This text was meant to contextualize Cabanel’s 19th century artwork within the historical moment in which it was created, and emphasize the conditions of social backlash and re-enforcement of misogyny in which the emergence of a modernist art theory began to form. The second text in this section articulates the problematics of a changed art theory in relation to the representations depicted. It articulates the prism of seeing and creating in which Lepri’s artwork partakes, and how it extends into contemporary art:
Aesthetic evaluation means that representation and its meanings are a secondary rather than a primary focus. This does not mean that representations become meaningless or powerless. It means that representations are not the point of engagement or evaluation, nor the focus of artistic education. As a consequence artists are not held accountable for the messages conveyed through their work- and today arguments such as that ‘there are none’ or that such messages are ‘uncertain,’ and based on ‘personal opinion,’ or ‘open for different interpretations’ perpetuate symbolic violence that remains unchallenged. As though there is no core of shared meanings, cultural and societal values and pressures that have influenced perception and in turn also expression. 
I have provided this example of one of the sections to demonstrate the way in which artwork and text function together, complementing each other in order to convey the overall argument articulated in each section separately and in the exhibition as a whole. The artworks themselves, in their grouped and thematic juxtaposition, combining two different artistic modes of creation, visually emphasized the thematic, gendered content of the artworks. In dominant art historical discourses, gender as a thematic content of artworks has been either ignored by being subsumed within a modernist aesthetics, or perfectly legitimized in previous time periods in which ‘oppression’ was a mere fact rather than a problem to be dealt with. The texts’ written content provided a context for the artworks which was meant to draw parallels between social history and art theory, narrating the specific emphases that the eye was guided towards seeing. The texts do not necessarily analyze or explain the individual artworks directly and extensively, but are rather meant to unfold the exhibition’s argument alongside and in relation to the artworks, providing the viewer with both a direct point to be understood and simultaneously with the experience of it. Most significantly, this combination and usage of artwork and text was meant to both define a problem usually remaining invisible due to ways of seeing prescribed in institutionalized modernist art theory and carrying into the contemporary, but also to mend it by rendering visible that which it had meant to hide. This was executed, in this case, by reconnecting between social history, cultural values, and artistic representations.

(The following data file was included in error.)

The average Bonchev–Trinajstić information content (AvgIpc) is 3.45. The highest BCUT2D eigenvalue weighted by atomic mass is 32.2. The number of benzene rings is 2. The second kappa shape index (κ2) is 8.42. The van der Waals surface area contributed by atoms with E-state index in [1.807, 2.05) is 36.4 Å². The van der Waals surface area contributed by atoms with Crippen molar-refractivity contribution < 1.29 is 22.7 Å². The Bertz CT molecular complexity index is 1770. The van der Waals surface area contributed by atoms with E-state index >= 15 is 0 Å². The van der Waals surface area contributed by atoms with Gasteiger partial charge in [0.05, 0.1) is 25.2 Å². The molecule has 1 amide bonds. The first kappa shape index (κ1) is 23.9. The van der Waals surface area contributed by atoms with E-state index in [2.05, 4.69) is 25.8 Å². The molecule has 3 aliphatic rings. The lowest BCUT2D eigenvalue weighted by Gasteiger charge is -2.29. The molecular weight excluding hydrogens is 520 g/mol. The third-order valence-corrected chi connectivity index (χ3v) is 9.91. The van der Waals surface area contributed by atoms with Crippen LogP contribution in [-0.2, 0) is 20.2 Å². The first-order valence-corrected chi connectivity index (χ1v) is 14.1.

A final, but no less important aspect of the exhibition was the inclusion of a section entailing a counternarrative, the “Self-Portrait” section, in which women artists depicted themselves, and their artworks were displayed in linear fashion one next to the other. The differences between the two types of depiction was self-evident as the emphasis in the “Self-Portrait” artworks was on the face and expression rather than on the body, with the symbolism of the cat reclaimed. By showing another type of representation, and in many ways an opposing usage of the cat as a symbol for the feminine, this section was intended to show that the problematic representations in other sections are not categorically inherent to certain women or femininity, but rather have been imposed and then naturalized.
4_Curatorial Methods for Social Critique